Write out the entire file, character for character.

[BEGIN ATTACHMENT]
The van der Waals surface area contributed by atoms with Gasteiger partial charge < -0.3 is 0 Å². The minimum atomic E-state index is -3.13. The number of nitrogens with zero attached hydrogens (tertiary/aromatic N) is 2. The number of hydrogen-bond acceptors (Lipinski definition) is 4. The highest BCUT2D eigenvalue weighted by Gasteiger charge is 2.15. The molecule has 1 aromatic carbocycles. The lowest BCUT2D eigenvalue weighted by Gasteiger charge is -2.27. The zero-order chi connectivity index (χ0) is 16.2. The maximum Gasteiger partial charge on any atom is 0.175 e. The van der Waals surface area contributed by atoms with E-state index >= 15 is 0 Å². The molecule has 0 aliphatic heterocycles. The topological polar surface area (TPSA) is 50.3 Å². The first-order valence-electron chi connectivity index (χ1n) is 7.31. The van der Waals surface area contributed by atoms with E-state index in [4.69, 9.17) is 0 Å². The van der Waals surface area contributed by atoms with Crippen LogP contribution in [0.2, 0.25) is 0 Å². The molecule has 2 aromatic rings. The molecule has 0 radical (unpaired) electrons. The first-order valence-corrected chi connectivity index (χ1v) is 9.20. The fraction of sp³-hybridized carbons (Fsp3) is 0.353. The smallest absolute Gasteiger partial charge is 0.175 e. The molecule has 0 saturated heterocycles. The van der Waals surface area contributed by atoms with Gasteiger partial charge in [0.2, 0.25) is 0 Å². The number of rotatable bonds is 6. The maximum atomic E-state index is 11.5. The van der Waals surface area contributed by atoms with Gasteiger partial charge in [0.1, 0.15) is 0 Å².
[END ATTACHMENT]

The van der Waals surface area contributed by atoms with Gasteiger partial charge < -0.3 is 0 Å². The minimum atomic E-state index is -3.13. The number of nitrogens with zero attached hydrogens (tertiary/aromatic N) is 2. The number of hydrogen-bond acceptors (Lipinski definition) is 4. The highest BCUT2D eigenvalue weighted by Gasteiger charge is 2.15. The molecule has 1 aromatic carbocycles. The lowest BCUT2D eigenvalue weighted by Gasteiger charge is -2.27. The zero-order chi connectivity index (χ0) is 16.2. The maximum Gasteiger partial charge on any atom is 0.175 e. The van der Waals surface area contributed by atoms with E-state index >= 15 is 0 Å². The molecule has 0 aliphatic heterocycles. The topological polar surface area (TPSA) is 50.3 Å². The first-order valence-electron chi connectivity index (χ1n) is 7.31. The van der Waals surface area contributed by atoms with E-state index in [4.69, 9.17) is 0 Å². The van der Waals surface area contributed by atoms with Crippen LogP contribution in [0.2, 0.25) is 0 Å². The molecule has 2 aromatic rings. The molecule has 0 radical (unpaired) electrons. The first-order valence-corrected chi connectivity index (χ1v) is 9.20. The fraction of sp³-hybridized carbons (Fsp3) is 0.353. The smallest absolute Gasteiger partial charge is 0.175 e. The molecule has 0 saturated heterocycles. The van der Waals surface area contributed by atoms with Gasteiger partial charge in [0.2, 0.25) is 0 Å². The number of rotatable bonds is 6. The maximum atomic E-state index is 11.5. The van der Waals surface area contributed by atoms with Gasteiger partial charge in [0.1, 0.15) is 0 Å².